barebones-computer-guide.com

 

Customizing Your Computer

Customizing Your Computer with Preferences

Although you did not design or build your computer, you can turn it into a device that responds to your way of using it as if you were its original engineer or programmer. This is because the computer is a mere platform - a blank canvas, if you will - waiting for you to direct its operation or paint the picture of the perfect machine. All this is possible from making just a few changes in your computer's current configuration.

Your computer's main configurations are housed in Windows Control Panel. Within this small section of Windows, you can make some major changes from the way that your computer looks to the way that your computer responds to the people who use it. But your specifications don't just apply to Windows, they also apply to the many software programs that are installed onto the computer (not to mention that many software programs can be further customized through their own configurations). We aren't going to cover them all, but we will introduce some of the most popular so that you can get a feel of the control over your system that these configurations give you.

Users. Before we get into the individual settings, it's important that you understand that each set of configurations you make is specific to the users that sit down in front of a computer. Changes made to a system by one person will differ from the changes made by another. Enabled by a username and password, individual desktop settings (icons, background picture, and other settings) are available after logging onto Windows.

Display Properties. Through Display Properties, a user can change the background of the Windows Desktop, add a screensaver, change the overall color scheme and fonts of Windows, and adjust a computer's color depth and/or resolution (screen area). Not just a bunch of preference settings, display properties help individuals who have to deal with visual problems.

Accessibility Options. Speaking of visual problems, another setting that's useful is accessibility options. This setting allows people with disabilities to use a computer that accommodates vision and hearing problems.

Keyboard and Mouse Options. The keyboard and mouse controls give users the option of speeding up or slowing down the movements of both of these peripherals. For those entering the United States from a foreign country, users will appreciate how Windows grants use of keyboard layouts native to their original language. Other uses will appreciate the different selection of cursors and the ability to add additional ones.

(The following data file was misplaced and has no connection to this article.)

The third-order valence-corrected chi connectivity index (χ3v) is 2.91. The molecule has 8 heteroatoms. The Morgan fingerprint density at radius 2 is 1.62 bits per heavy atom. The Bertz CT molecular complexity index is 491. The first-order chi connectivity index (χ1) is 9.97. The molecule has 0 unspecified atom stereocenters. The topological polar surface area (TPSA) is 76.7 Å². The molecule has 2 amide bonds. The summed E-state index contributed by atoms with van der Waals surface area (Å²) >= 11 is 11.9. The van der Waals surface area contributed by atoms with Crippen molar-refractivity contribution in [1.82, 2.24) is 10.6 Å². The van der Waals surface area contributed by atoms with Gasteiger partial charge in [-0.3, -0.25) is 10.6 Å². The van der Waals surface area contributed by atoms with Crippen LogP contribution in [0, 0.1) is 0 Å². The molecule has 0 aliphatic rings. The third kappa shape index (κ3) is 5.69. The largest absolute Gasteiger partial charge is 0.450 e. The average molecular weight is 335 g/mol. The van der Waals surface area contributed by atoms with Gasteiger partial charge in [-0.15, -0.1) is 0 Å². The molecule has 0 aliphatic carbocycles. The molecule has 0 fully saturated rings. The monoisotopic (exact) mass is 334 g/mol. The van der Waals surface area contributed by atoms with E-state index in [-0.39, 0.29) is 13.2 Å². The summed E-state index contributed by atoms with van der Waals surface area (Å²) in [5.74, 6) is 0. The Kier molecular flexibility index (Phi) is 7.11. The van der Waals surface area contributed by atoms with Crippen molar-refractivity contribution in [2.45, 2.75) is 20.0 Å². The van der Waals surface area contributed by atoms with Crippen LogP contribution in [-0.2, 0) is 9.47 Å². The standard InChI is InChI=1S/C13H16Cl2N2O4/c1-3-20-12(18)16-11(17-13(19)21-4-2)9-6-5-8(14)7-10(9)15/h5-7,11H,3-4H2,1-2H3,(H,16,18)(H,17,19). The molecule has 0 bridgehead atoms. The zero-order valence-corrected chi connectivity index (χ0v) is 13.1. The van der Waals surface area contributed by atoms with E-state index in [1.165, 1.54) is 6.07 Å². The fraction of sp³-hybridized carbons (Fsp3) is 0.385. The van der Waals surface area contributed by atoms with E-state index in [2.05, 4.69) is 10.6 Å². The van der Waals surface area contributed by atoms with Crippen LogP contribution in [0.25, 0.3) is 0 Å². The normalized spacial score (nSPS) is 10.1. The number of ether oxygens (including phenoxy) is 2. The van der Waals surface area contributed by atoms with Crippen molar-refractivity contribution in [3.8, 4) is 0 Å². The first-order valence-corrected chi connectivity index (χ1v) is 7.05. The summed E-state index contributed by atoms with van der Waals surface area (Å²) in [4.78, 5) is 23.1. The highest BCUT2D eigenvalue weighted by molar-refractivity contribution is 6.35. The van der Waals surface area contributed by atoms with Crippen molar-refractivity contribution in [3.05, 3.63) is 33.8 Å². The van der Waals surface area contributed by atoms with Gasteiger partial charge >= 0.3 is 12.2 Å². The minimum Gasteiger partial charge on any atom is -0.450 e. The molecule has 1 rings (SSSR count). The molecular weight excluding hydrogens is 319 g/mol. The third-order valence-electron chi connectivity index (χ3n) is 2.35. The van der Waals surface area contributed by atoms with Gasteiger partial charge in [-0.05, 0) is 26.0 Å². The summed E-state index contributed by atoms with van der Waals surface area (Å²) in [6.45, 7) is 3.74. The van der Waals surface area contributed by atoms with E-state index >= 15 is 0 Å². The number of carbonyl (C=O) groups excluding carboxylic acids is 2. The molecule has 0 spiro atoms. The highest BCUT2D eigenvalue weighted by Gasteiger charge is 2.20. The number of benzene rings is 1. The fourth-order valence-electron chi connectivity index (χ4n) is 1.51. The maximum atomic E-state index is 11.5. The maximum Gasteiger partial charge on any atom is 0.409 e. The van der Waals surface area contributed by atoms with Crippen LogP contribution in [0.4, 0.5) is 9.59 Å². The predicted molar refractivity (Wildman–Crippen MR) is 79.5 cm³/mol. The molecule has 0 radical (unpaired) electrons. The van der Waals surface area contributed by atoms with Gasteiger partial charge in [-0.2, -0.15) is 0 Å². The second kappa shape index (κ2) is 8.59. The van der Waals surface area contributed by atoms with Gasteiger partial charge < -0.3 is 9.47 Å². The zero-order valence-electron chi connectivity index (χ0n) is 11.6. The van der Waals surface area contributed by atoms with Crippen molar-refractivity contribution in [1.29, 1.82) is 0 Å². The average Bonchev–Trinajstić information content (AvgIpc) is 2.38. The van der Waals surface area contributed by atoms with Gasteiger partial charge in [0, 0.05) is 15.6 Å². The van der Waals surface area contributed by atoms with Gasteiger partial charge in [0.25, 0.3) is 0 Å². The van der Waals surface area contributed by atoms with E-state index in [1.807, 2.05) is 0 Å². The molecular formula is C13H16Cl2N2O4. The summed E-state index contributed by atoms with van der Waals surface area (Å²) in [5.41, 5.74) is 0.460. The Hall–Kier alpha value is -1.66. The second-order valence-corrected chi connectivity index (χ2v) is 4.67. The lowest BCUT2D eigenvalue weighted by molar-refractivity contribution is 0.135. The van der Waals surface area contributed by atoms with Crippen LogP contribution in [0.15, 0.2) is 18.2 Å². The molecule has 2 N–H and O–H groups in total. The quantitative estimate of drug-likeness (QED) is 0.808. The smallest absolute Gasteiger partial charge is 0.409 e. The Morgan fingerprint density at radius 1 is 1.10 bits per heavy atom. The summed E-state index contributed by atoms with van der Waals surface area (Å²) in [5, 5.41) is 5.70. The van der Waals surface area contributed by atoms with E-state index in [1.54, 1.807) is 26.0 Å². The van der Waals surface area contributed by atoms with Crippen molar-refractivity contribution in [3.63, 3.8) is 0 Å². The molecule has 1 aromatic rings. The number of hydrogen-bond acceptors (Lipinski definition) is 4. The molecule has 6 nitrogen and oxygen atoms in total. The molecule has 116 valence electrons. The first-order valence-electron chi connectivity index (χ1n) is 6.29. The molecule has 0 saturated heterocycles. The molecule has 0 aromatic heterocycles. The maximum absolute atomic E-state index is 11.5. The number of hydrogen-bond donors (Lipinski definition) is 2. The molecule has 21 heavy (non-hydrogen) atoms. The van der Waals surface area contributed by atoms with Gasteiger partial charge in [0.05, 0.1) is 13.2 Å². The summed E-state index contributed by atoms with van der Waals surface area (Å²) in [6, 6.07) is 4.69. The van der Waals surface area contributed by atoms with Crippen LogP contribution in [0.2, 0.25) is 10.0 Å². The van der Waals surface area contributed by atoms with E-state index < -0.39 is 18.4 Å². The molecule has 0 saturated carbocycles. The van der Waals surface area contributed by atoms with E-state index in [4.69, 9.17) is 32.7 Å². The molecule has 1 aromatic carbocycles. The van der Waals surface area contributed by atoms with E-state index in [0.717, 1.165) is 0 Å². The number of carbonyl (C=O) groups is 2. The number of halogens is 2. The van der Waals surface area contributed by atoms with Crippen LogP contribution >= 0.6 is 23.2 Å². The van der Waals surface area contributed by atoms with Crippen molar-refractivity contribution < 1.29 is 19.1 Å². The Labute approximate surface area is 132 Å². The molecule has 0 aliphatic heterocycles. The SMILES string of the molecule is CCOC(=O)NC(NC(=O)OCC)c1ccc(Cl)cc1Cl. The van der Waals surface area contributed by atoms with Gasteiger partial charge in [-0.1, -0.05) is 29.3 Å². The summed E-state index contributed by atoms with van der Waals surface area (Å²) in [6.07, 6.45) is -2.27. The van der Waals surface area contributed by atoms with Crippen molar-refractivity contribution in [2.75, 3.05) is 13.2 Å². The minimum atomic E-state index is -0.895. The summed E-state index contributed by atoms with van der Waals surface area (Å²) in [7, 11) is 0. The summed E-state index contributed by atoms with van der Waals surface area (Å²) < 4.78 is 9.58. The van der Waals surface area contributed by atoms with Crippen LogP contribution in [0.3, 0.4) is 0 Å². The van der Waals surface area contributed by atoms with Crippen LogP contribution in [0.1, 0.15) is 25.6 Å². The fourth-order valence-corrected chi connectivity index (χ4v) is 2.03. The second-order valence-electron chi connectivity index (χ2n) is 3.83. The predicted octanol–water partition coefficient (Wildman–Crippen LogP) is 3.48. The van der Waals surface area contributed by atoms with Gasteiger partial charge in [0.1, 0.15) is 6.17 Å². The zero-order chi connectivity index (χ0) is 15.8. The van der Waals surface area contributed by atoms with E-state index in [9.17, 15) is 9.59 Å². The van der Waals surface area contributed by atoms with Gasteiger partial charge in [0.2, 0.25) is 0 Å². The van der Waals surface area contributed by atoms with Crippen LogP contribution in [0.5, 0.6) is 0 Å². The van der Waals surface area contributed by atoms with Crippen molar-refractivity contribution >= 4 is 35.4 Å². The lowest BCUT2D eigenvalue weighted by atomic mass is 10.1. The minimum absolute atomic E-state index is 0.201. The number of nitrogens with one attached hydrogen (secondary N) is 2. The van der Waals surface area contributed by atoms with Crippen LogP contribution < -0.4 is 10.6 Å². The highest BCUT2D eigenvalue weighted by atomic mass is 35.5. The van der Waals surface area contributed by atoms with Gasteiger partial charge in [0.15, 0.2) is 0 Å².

Passwords. Since the computer in use may be shared with others, Passwords gives the almighty administrator the means to determine whether all users will share the same preferences and desktop settings or if users can customize preferences and desktop settings.

Regional Settings. Things get really personal in Regional Settings - as this configuration makes changes according to a user's location and language. Options available can accommodate a person's preference for the display of numbers, currency, time, and date format.

Sounds Properties. Multimedia fans can create a rich PC environment filled with sound through this setting. Sounds can be assigned to numerous events and they don't even need to be the default sounds installed by Windows. Users can download sounds from the Internet or create their own sounds with a microphone.

Dialing Properties. Even the way a user connects to the Internet can be customized. Through Dialing Properties, users can determine how a phone and modem dials into an Internet service provider.

From just these basic configuration options, you can create your own experience with a computer each time you sit down in front of one. Customizing your PC is what makes using a computer truly unique and enjoyable, so have fun and build a situation at home or a work in which you'll love to work with everyday. Should you feel a little nervous about it at first, remember that your computer's original configuration can be saved to a back up file should you ever want to restore it to the same state that it was in when you first bought it.